Oct. 2020 Update: The head of the RCMP stood idly by while commercial fishers terrorized Mi'kmaw lobster fishers in Nova Scotia. Email Trudeau and his Cabinet to call for the firing of the RCMP commissioner.
Original petition text from Matthew Norris with support from SumOfUs Canada staff from July 2020:
The recent string of violence and killings of Indigenous women, youth, men and leaders at the hands of RCMP officers highlights the need to defund with a mind to abolishing the RCMP. This call mirrors those calls of the Black Lives Matter movement to defund and abolish policing institutions within the US and Canada, and is supported by localized calls by Black, Indigenous and People of Colour (BIPOC) communities to defund and abolish Canadian municipal police forces.
My name is Matthew Norris and I am Nehithaw-Cree from Treaty 6 territory, though I live and work on the unceded traditional territories of the Musqueam, Squamish and Tsleil-Waututh First Nations in Vancouver, BC. In my lifetime I have observed, and heard tell of, countless acts of violence by the RCMP towards Indigenous peoples and communities.
The RCMP was created in the 1870s as a paramilitary organization to, amongst other things, deal with the so-called “Indian problem”. The RCMP played a significant role in the enforcement of Indian Reserves, the imposition of Indian Residential Schools, the apprehension of Indigenous children from their families, and the enforcement of bans on language and culture. Since its inception, the mounted police are characterized by systemic racism and discrimination. To date the organization has never been required to reckon with this history. As a result, systemic racism continues to inform how this organization interacts with Indigenous peoples, whereby their impositions upon Indigenous peoples and their communities is too often informed by violence, death, skepticism and doubt.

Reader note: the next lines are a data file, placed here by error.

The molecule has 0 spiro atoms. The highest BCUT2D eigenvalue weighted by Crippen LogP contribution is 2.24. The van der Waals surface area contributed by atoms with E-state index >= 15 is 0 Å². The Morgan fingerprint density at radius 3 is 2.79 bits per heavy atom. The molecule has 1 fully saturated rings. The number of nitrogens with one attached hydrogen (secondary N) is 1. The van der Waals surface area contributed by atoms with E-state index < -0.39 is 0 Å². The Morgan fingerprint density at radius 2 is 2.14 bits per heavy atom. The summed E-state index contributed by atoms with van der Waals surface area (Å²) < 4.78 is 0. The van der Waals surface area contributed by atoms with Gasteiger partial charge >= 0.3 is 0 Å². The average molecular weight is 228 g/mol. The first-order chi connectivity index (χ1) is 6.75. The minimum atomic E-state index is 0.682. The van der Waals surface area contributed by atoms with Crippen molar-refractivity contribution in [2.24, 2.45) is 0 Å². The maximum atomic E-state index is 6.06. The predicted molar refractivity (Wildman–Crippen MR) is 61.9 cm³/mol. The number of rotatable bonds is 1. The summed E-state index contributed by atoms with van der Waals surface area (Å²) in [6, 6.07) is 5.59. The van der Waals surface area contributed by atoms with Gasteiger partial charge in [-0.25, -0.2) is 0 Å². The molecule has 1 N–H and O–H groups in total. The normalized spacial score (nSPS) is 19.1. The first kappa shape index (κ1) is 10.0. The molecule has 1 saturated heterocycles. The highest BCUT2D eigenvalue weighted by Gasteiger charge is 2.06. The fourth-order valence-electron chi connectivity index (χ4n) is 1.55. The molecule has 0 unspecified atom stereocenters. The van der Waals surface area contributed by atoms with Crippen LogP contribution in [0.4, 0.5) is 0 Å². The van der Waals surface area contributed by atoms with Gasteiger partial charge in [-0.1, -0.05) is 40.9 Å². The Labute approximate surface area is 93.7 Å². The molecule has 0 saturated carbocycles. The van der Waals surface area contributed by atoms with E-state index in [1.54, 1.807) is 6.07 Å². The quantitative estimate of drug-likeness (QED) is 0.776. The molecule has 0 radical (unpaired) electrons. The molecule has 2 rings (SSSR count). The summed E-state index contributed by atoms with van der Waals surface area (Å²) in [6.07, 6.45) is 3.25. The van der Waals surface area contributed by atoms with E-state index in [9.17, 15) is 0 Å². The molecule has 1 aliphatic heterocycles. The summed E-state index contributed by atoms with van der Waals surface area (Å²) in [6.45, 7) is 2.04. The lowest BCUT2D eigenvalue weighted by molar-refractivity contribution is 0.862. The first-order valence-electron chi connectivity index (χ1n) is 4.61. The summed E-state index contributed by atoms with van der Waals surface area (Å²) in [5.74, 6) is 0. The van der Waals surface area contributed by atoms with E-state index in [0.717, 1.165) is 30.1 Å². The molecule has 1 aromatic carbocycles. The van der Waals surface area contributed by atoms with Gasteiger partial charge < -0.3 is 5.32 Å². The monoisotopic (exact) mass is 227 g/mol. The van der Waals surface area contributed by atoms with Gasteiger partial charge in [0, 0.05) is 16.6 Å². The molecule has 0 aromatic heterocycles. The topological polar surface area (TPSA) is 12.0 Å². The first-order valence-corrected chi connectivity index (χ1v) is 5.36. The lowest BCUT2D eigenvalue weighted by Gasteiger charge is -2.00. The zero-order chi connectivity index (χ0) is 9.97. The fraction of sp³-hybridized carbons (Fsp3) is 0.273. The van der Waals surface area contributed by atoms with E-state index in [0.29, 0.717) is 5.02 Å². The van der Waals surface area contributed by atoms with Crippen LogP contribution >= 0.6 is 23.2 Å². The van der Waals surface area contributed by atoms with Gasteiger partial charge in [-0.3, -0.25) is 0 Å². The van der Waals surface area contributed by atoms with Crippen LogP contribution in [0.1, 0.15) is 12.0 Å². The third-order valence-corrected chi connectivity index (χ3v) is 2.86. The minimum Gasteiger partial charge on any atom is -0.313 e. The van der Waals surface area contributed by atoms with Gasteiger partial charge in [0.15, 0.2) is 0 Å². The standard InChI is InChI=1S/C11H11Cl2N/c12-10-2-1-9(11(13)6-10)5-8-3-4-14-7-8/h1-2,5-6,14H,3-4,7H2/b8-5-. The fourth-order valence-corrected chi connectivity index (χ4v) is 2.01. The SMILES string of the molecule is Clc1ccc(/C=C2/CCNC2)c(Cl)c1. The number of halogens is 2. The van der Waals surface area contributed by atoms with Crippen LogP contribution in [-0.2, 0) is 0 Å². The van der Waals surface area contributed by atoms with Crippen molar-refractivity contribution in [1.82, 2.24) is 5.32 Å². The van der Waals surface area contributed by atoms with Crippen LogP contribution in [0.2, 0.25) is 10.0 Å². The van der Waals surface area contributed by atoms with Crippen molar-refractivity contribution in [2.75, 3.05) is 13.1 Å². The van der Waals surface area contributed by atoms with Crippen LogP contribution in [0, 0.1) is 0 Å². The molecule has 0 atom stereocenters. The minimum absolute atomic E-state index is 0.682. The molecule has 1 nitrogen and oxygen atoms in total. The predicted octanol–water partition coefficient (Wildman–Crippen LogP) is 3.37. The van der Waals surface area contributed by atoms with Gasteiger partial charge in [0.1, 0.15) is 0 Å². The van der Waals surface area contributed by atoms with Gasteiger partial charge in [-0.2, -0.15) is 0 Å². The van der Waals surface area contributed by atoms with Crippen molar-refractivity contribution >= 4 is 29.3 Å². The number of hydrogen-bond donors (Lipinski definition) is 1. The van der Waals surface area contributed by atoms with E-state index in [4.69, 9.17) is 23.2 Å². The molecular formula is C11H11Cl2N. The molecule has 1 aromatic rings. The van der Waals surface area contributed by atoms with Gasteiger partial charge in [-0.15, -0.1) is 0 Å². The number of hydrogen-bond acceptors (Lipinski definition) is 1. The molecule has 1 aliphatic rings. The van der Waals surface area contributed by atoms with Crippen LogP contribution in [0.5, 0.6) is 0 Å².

We need to recognize that Indigenous peoples have a different relationship with the RCMP than many Canadians do. While many perceive the institution as a symbol of safety and security, many Indigenous peoples see the RCMP through a lens of fear, violence, mistrust and oppression. The RCMP fundamentally lacks the trust of many Indigenous peoples, and no amount of reform or cultural competency training is going to change that. This is an institution that needs to be abolished, while the rights of Indigenous peoples to self-determination, self-governance and the ability to determine their own justice institutions need to be recognized insofar as they need to be fully engaged in designing, implementing and controlling the institution or institutions required to replace the RCMP.
The time to have this discussion has never been more urgent. A few months ago, we found out from leaked internal RCMP documents that the police were prepared to shoot and kill Wet’suwet’en land defenders protecting territories and way of life from the construction of a natural gas pipeline on behalf of TC Energy Corporation. Two weeks ago, I cringed at the video of the gruesome assault of Chief Allan Adam by RCMP officers. Last week, I mourned the death of a Mi’kmaq man, Rodney Levi, who was shot and killed by the RCMP.